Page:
Header

UZH-Logo

Maintenance Infos

The shortest of the short: Pericentrin mutations and beyond


Rauch, A (2011). The shortest of the short: Pericentrin mutations and beyond. Best Practice & Research: Clinical Endocrinology & Metabolism, 25(1):125-130.

Abstract

Microcephalic or Majewski's osteodysplastic primordial dwarfism type II (MOPD II) represents the most common type of primordial dwarfism. Adult height is typically about one meter and short stature is becoming mildly disproportionate over time with mild skeletal anomalies. Mental development is usually borderline or within the low normal range but cerebrovascular events that are common in childhood can result in significant cognitive impairment and cerebral palsy. Despite cerebrovascular insults, cardiomyopathy and early onset type 2 diabetes contribute to early mortality and morbidity. Common minor clinical features are truncal obesity, high pitched voice, microdontia and pigmentary changes. MOPD II is caused by autosomal recessive loss of function mutations in the PCNT gene encoding for a key centrosomal protein. There is clinical overlap with the so called Seckel syndrome, a heterogeneous group of entities with at least four different gene loci known to date.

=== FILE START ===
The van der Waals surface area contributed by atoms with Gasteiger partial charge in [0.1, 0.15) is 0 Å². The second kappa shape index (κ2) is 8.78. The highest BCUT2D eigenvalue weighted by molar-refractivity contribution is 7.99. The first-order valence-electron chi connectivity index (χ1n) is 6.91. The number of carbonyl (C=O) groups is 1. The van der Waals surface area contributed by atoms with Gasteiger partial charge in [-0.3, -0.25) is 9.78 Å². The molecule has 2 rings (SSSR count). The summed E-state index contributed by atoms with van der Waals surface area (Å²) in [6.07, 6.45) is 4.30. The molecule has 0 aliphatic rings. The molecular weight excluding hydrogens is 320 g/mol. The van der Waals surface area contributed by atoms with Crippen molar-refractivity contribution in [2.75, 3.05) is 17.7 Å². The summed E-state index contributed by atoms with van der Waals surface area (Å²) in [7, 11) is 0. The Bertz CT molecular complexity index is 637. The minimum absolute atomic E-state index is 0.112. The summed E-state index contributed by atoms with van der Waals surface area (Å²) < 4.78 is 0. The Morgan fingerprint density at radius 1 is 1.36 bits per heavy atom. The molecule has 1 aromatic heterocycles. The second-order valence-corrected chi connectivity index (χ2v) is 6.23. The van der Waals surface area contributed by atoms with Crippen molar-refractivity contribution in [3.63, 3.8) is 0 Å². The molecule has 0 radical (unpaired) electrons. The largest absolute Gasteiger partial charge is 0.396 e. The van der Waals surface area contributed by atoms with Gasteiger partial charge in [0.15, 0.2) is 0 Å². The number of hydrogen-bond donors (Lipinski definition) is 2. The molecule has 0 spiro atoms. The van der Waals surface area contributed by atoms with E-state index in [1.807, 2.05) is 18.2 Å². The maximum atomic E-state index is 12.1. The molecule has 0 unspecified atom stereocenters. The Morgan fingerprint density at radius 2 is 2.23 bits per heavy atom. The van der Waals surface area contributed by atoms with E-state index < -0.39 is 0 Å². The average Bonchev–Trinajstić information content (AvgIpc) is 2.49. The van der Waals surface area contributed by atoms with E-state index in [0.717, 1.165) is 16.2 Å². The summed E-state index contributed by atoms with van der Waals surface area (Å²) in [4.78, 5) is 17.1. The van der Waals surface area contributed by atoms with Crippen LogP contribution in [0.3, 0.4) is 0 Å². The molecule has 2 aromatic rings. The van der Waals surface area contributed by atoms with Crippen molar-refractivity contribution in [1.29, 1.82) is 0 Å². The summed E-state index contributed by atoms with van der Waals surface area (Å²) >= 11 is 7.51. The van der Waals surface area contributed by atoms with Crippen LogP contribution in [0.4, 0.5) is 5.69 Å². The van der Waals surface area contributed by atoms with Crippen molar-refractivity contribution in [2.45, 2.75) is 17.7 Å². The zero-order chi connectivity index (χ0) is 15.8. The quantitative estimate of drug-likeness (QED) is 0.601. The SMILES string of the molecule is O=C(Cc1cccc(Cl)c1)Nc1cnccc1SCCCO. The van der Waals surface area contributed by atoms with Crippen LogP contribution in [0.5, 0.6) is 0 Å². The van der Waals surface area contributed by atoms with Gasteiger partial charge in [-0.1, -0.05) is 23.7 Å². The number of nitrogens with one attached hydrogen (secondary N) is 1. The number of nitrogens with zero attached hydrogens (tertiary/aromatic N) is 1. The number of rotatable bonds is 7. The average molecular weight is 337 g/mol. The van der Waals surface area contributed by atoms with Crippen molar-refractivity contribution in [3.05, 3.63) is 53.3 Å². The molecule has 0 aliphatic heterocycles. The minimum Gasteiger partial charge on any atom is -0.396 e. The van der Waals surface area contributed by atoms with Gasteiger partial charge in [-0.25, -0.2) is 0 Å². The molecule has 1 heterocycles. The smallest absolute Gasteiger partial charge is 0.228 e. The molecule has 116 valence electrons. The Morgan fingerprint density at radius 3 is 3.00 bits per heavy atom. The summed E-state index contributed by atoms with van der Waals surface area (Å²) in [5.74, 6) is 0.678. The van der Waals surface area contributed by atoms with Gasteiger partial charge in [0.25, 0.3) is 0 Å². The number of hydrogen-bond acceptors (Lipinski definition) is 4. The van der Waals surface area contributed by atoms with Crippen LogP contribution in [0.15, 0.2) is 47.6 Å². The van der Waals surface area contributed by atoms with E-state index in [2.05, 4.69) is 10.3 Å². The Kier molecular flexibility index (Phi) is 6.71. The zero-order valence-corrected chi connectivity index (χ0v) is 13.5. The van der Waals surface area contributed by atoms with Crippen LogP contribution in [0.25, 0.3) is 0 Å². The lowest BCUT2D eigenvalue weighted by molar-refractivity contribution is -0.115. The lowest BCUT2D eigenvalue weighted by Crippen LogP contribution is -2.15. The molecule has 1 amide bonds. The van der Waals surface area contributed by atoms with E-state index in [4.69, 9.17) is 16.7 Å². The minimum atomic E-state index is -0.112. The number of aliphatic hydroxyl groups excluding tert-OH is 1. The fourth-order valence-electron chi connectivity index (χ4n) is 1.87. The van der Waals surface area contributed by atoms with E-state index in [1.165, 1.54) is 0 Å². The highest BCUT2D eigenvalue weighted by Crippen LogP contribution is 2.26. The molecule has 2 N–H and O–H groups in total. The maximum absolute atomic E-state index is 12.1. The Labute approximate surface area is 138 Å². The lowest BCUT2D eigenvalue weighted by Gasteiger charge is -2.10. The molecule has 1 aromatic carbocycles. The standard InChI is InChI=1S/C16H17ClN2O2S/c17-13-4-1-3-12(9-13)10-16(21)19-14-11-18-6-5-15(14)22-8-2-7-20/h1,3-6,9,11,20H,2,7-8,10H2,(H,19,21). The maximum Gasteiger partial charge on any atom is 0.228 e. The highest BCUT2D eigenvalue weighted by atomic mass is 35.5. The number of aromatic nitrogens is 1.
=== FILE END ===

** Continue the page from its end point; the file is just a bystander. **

Abstract

Microcephalic or Majewski's osteodysplastic primordial dwarfism type II (MOPD II) represents the most common type of primordial dwarfism. Adult height is typically about one meter and short stature is becoming mildly disproportionate over time with mild skeletal anomalies. Mental development is usually borderline or within the low normal range but cerebrovascular events that are common in childhood can result in significant cognitive impairment and cerebral palsy. Despite cerebrovascular insults, cardiomyopathy and early onset type 2 diabetes contribute to early mortality and morbidity. Common minor clinical features are truncal obesity, high pitched voice, microdontia and pigmentary changes. MOPD II is caused by autosomal recessive loss of function mutations in the PCNT gene encoding for a key centrosomal protein. There is clinical overlap with the so called Seckel syndrome, a heterogeneous group of entities with at least four different gene loci known to date.

Statistics

Citations

20 citations in Web of Science®
21 citations in Scopus®
Google Scholar™

Altmetrics

Downloads

1 download since deposited on 21 Mar 2011
0 downloads since 12 months
Detailed statistics

Additional indexing

Item Type:Journal Article, refereed, further contribution
Communities & Collections:04 Faculty of Medicine > Institute of Medical Genetics
Dewey Decimal Classification:570 Life sciences; biology
610 Medicine & health
Language:English
Date:2011
Deposited On:21 Mar 2011 08:35
Last Modified:05 Apr 2016 14:53
Publisher:Elsevier
ISSN:1521-690X
Publisher DOI:https://doi.org/10.1016/j.beem.2010.10.015
PubMed ID:21396579

Download